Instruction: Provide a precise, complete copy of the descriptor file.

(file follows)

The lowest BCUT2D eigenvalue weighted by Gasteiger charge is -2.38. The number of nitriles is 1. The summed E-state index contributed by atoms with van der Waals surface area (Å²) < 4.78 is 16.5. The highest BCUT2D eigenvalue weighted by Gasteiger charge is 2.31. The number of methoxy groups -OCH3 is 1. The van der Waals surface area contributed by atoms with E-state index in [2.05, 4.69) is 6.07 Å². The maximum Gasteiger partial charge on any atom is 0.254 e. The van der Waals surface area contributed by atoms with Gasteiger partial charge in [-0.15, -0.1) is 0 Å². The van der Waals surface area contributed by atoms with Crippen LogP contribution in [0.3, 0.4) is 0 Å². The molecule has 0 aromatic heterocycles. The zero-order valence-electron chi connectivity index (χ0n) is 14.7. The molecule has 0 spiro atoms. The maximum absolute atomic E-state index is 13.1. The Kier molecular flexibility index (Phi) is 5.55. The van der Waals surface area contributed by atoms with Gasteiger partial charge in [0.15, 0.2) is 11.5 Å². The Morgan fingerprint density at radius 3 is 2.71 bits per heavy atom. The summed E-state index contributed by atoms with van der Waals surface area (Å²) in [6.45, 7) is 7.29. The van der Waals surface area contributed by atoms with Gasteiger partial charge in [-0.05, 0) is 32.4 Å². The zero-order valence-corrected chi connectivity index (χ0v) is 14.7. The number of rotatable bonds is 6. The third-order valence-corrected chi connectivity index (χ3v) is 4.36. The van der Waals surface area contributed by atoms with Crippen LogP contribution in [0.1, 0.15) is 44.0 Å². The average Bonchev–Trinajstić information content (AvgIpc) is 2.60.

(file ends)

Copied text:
The lowest BCUT2D eigenvalue weighted by Gasteiger charge is -2.38. The number of nitriles is 1. The summed E-state index contributed by atoms with van der Waals surface area (Å²) < 4.78 is 16.5. The highest BCUT2D eigenvalue weighted by Gasteiger charge is 2.31. The number of methoxy groups -OCH3 is 1. The van der Waals surface area contributed by atoms with E-state index in [2.05, 4.69) is 6.07 Å². The maximum Gasteiger partial charge on any atom is 0.254 e. The van der Waals surface area contributed by atoms with Gasteiger partial charge in [-0.15, -0.1) is 0 Å². The van der Waals surface area contributed by atoms with Crippen LogP contribution in [0.3, 0.4) is 0 Å². The molecule has 0 aromatic heterocycles. The zero-order valence-electron chi connectivity index (χ0n) is 14.7. The molecule has 0 spiro atoms. The maximum absolute atomic E-state index is 13.1. The Kier molecular flexibility index (Phi) is 5.55. The van der Waals surface area contributed by atoms with Gasteiger partial charge in [0.15, 0.2) is 11.5 Å². The Morgan fingerprint density at radius 3 is 2.71 bits per heavy atom. The summed E-state index contributed by atoms with van der Waals surface area (Å²) in [6.45, 7) is 7.29. The van der Waals surface area contributed by atoms with Gasteiger partial charge in [-0.05, 0) is 32.4 Å². The zero-order valence-corrected chi connectivity index (χ0v) is 14.7. The number of rotatable bonds is 6. The third-order valence-corrected chi connectivity index (χ3v) is 4.36. The van der Waals surface area contributed by atoms with Crippen LogP contribution in [0.1, 0.15) is 44.0 Å². The average Bonchev–Trinajstić information content (AvgIpc) is 2.60.